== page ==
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End the Queen’s Hills gridlock - Evening News launches campaign for second exit at Costessey housing estate

PUBLISHED: 07:46 08 June 2015 | UPDATED: 15:53 08 June 2015

The entrance to Queen's Hills.
Picture: ANTONY KELLY

The entrance to Queen's Hills. Picture: ANTONY KELLY

Archant Norfolk 2015

Calls are being made to finally end the fiasco which regularly sees one of Norfolk’s biggest housing estates freeze into traffic gridlock.

Traffic queues after a crash blocks the road near Queens Hills, Costessey.
Picture: ANTONY KELLYTraffic queues after a crash blocks the road near Queens Hills, Costessey. Picture: ANTONY KELLY

The Evening News is today launching a campaign to resolve the long-running problems at Queen’s Hills in Costessey, which has just one way in and out.

The development, which has almost 1,900 homes and an estimated 4,300 people, can only be accessed by Sir Alfred Munnings Road which often means residents face queues as long as an hour and a half to travel just one mile.

Some people have found the situation to be so bad that they are considering moving, while one woman who is six-and-a-half months pregnant is fearful of what will happen she goes into labour.

It means that at peak times, it can take more than an hour to leave the estate. Even minor accidents in the area can bring further chaos.

Queen's Hills residents Maria and Chris Hilton with their children Lucas, 5, and Chloe, 2.
Picture: ANTONY KELLYQueen's Hills residents Maria and Chris Hilton with their children Lucas, 5, and Chloe, 2. Picture: ANTONY KELLY

Just last week a crash on Sir Alfred Munnings Road caused 80-minute delays. And there are fears that, rather than the situation improve, it could get worse, with more shops and houses planned for the wider area.

South Norfolk MP Richard Bacon is backing the campaign and has written to Norfolk County Council demanding a solution is found soon.

He wrote: “No matter how the current situation in Queen’s Hills was reached, it is plainly untenable and I am concerned that the likely delay between first identifying a solution and then funding to implement it is likely to stretch into years, possibly even decades.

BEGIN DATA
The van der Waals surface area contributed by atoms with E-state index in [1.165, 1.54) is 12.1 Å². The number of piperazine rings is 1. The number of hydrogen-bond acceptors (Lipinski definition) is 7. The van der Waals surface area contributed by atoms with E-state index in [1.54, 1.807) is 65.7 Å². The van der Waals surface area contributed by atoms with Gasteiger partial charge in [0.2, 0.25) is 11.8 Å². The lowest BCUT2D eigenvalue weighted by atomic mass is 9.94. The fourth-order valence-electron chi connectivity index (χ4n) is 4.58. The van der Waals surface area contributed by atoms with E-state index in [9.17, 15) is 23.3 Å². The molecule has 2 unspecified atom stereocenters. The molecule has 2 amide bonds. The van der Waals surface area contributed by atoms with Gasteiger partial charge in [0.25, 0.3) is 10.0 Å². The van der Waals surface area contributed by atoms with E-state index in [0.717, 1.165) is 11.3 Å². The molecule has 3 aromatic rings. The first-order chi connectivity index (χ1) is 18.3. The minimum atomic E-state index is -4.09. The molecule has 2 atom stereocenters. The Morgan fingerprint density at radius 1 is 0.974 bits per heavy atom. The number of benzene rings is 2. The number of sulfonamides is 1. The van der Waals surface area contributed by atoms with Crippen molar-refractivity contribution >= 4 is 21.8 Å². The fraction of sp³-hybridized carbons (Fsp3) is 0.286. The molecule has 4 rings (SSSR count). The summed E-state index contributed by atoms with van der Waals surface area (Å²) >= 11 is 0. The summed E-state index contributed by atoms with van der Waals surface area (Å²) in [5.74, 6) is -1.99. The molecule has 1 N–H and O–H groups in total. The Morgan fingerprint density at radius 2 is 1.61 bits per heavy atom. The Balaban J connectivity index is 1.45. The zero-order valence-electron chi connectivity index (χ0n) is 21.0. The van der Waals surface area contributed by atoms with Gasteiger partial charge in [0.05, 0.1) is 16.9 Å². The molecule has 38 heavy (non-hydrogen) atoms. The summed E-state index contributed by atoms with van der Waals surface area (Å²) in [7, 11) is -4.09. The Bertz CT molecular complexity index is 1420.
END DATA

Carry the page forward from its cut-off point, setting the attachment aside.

“Although a strong community spirit is being forged in the face of this adversity, I am concerned that this will be too late to prevent many residents moving off the development in large numbers.

“There is a great deal of potential there but residents have been constantly let down and their forbearance cannot last forever.”

Permission was given to build 1,360 homes on the estate, behind Sainsbury’s, in 2003 with the understanding there would be two access points.

But after objections over an exit onto Ringland Lane, a planning inspector decided that Sir Alfred Munnings Road would be enough for general traffic, opting for the second route to be used by buses and emergency vehicles only.

Yet more than a decade on, and Ringland Lane is still not open.

Norfolk County Council last year carried out a feasibility study to consider possible measures and strategies for addressing the issues.

A spokesman said: “To tackle both current and future congestion issues in the area we have already begun putting a number of measures in place.

“The council is aware of Queen’s Hills residents’ concerns about the single point of access to the estate, and we will be responding to Richard Bacon’s letter to that regard shortly.”

Analysis: Tim East

County councillor and chairman of Costessey Town Council, Tim East, pictured, has fought for a second exit.

He said: “Over the last 13 years, the historic reasons for only having one exit have been explained many times to the residents, but the explanation doesn’t so far offer any hope for a solution to the capacity problems, traffic gridlock, congestion and tailbacks they experience on a daily basis.

“It’s of no consolation, but I did tell County Hall before the first brick was laid, as did South Norfolk planners and Costessey Town Council, that the original two-exit development brief was essential, but it was overturned by an inspector when Norfolk County Council, Broadland District Council, Norwich City Council and Taverham Parish Council all objected to an exit from the estate towards the Fakenham Road via Ringland Lane.

“The solution for this seemingly intractable and never-ending saga is for another exit onto an entirely different stretch of road to ease the congestion, not add to it. Hence, my suggestion of a road from the Queen’s Hills estate towards the west, which links with the roundabout at Easton, or perhaps a link to the north by opening up the emergency vehicle and bus lane to all traffic with appropriate traffic measures and road improvements to join up with the NDR on the Fakenham Road.

“These suggestions which have been in the pipeline for years need to be taken more seriously, so that Queen’s Hills residents have the certainty of relief from the constant traffic mayhem in the area and some hope of a resolution to these problems in the near future.”

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